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While ISIS poses a serious (although likely overstated) threat to the governments of Iraq and Syria, over the last two administrations, the United States has itself forcibly overthrown the governments of Iraq and Libya - each time in defiance of international law. And along with ISIS, the United States has spent the last three years seeking to undermine the Syrian government. Additionally, it has sheltered Israel from meaningful accountability to the international community, allowing the crisis in Palestine to fester.
It would not be a stretch to say that the United States is actually a greater threat to peace and stability in the region than ISIS - not least because US policies in Iraq, Libya and Syria have largely paved the way for ISIS's emergence as a major regional actor.
If the crimes against thousands of women in Iraq and Syria justify a US mobilization that costs nearly $10 million per day, how much more militant should Americans be about resolving the tens of thousands of cases of sexual violence that go unpunished and largely unnoticed in the United States each year?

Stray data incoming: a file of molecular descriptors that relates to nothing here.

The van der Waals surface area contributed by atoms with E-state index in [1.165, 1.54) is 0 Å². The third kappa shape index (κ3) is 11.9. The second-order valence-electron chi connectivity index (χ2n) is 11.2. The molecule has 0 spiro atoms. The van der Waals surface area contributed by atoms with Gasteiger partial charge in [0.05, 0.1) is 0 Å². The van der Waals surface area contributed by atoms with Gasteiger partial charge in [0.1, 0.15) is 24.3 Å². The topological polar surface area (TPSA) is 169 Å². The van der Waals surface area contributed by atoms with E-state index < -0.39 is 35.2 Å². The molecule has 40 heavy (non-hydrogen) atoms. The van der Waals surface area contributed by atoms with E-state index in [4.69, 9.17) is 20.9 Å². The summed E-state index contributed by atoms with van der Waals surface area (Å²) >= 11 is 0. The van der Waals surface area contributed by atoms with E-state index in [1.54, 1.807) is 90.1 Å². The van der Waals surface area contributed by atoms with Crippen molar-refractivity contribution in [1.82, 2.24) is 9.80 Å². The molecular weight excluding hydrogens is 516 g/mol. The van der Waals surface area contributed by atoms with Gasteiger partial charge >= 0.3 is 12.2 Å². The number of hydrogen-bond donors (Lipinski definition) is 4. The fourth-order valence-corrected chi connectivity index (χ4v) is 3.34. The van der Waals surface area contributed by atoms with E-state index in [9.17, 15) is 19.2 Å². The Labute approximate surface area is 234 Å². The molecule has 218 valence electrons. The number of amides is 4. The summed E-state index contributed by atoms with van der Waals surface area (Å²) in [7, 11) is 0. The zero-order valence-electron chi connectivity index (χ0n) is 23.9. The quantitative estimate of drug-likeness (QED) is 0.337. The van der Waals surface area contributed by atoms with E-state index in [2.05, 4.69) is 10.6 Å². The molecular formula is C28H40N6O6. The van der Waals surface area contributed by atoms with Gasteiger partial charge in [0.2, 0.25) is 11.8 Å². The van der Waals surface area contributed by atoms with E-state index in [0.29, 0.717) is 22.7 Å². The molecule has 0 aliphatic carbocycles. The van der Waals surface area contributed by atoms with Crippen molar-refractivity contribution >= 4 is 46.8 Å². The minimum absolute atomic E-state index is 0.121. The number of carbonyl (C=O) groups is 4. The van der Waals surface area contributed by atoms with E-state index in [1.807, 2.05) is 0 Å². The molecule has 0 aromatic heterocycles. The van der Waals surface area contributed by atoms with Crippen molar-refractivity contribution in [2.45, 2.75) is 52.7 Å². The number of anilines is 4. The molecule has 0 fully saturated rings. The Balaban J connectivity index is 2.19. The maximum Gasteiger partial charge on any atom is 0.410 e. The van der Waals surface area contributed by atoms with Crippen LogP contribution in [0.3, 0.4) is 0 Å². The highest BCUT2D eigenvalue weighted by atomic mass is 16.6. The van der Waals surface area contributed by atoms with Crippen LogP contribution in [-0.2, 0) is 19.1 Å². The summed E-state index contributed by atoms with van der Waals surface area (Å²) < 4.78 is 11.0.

As a result, concerns about accountability proved to be the main obstacle in the US reaching a security agreement with Afghanistan - and Iraq's refusal to grant US soldiers immunity was the reason the US ultimately abandoned the pursuit of a status of forces agreement there, contributing significantly to the security vacuum that allowed ISIS to rebuild in Iraq and expand into Syria. That is, ISIS's crimes were largely enabled by America's refusal to face up to its own.
However, this is hardly just an issue in the Army. Anti-Muslim discrimination and hate crimes are pervasive in America, from the classroom to the boardroom. In the popular culture, Islamophobia transcends the political spectrum and is fairly mainstream - to the point where pundits and politicians can openly call for Muslim internment camps, or push for laws restricting or altogether banning Muslims from practicing their faith, even as many of these same people work to obliterate the lines between the (Christian) church and state.